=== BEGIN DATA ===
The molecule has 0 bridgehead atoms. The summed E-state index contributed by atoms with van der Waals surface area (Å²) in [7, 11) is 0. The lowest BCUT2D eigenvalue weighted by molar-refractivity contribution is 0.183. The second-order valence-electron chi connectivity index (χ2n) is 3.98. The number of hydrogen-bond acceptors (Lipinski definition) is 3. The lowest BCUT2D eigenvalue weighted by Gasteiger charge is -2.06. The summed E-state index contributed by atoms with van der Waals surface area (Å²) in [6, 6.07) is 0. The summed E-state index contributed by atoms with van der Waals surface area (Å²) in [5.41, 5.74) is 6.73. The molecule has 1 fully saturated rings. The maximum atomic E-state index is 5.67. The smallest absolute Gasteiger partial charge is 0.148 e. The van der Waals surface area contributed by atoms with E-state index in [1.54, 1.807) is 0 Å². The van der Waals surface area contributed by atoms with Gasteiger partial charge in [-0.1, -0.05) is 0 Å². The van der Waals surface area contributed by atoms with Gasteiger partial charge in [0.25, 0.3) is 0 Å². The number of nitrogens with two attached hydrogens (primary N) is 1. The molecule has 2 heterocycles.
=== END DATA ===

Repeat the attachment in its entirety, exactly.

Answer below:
The molecule has 0 bridgehead atoms. The summed E-state index contributed by atoms with van der Waals surface area (Å²) in [7, 11) is 0. The lowest BCUT2D eigenvalue weighted by molar-refractivity contribution is 0.183. The second-order valence-electron chi connectivity index (χ2n) is 3.98. The number of hydrogen-bond acceptors (Lipinski definition) is 3. The lowest BCUT2D eigenvalue weighted by Gasteiger charge is -2.06. The summed E-state index contributed by atoms with van der Waals surface area (Å²) in [6, 6.07) is 0. The summed E-state index contributed by atoms with van der Waals surface area (Å²) in [5.41, 5.74) is 6.73. The molecule has 1 fully saturated rings. The maximum atomic E-state index is 5.67. The smallest absolute Gasteiger partial charge is 0.148 e. The van der Waals surface area contributed by atoms with E-state index in [1.54, 1.807) is 0 Å². The van der Waals surface area contributed by atoms with Gasteiger partial charge in [-0.1, -0.05) is 0 Å². The van der Waals surface area contributed by atoms with Gasteiger partial charge in [0.25, 0.3) is 0 Å². The number of nitrogens with two attached hydrogens (primary N) is 1. The molecule has 2 heterocycles.